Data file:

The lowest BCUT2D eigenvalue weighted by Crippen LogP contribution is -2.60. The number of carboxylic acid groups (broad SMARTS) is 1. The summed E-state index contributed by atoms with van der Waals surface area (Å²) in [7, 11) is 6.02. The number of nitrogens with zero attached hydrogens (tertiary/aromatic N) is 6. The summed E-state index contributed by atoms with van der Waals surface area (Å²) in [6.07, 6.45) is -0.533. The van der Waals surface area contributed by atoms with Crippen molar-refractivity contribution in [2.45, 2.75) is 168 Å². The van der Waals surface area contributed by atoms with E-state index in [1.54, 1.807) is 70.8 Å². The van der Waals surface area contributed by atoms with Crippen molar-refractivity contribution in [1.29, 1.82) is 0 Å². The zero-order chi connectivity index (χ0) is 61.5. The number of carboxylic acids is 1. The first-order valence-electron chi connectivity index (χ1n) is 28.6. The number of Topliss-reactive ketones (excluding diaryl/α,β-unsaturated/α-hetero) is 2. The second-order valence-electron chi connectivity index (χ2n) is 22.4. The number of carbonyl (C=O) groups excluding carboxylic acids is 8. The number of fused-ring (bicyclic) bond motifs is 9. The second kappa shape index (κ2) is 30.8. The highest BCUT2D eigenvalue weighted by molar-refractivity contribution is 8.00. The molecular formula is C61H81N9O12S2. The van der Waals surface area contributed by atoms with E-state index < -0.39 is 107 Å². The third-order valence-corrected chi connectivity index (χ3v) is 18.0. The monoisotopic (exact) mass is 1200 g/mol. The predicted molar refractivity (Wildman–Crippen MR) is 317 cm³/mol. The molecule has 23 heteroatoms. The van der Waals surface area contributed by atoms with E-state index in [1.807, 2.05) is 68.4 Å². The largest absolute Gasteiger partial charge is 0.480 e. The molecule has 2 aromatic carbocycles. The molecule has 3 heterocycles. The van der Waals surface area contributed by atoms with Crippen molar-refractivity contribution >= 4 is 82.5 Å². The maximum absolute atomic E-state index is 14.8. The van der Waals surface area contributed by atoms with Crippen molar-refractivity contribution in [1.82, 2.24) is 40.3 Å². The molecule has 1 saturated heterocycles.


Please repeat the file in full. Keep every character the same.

The lowest BCUT2D eigenvalue weighted by Crippen LogP contribution is -2.60. The number of carboxylic acid groups (broad SMARTS) is 1. The summed E-state index contributed by atoms with van der Waals surface area (Å²) in [7, 11) is 6.02. The number of nitrogens with zero attached hydrogens (tertiary/aromatic N) is 6. The summed E-state index contributed by atoms with van der Waals surface area (Å²) in [6.07, 6.45) is -0.533. The van der Waals surface area contributed by atoms with Crippen molar-refractivity contribution in [2.45, 2.75) is 168 Å². The van der Waals surface area contributed by atoms with E-state index in [1.54, 1.807) is 70.8 Å². The van der Waals surface area contributed by atoms with Crippen molar-refractivity contribution in [1.29, 1.82) is 0 Å². The zero-order chi connectivity index (χ0) is 61.5. The number of carboxylic acids is 1. The first-order valence-electron chi connectivity index (χ1n) is 28.6. The number of Topliss-reactive ketones (excluding diaryl/α,β-unsaturated/α-hetero) is 2. The second-order valence-electron chi connectivity index (χ2n) is 22.4. The number of carbonyl (C=O) groups excluding carboxylic acids is 8. The number of fused-ring (bicyclic) bond motifs is 9. The second kappa shape index (κ2) is 30.8. The highest BCUT2D eigenvalue weighted by molar-refractivity contribution is 8.00. The molecular formula is C61H81N9O12S2. The van der Waals surface area contributed by atoms with E-state index < -0.39 is 107 Å². The third-order valence-corrected chi connectivity index (χ3v) is 18.0. The monoisotopic (exact) mass is 1200 g/mol. The predicted molar refractivity (Wildman–Crippen MR) is 317 cm³/mol. The molecule has 23 heteroatoms. The van der Waals surface area contributed by atoms with E-state index in [1.807, 2.05) is 68.4 Å². The largest absolute Gasteiger partial charge is 0.480 e. The molecule has 2 aromatic carbocycles. The molecule has 3 heterocycles. The van der Waals surface area contributed by atoms with Crippen molar-refractivity contribution >= 4 is 82.5 Å². The maximum absolute atomic E-state index is 14.8. The van der Waals surface area contributed by atoms with Crippen molar-refractivity contribution in [1.82, 2.24) is 40.3 Å². The molecule has 1 saturated heterocycles.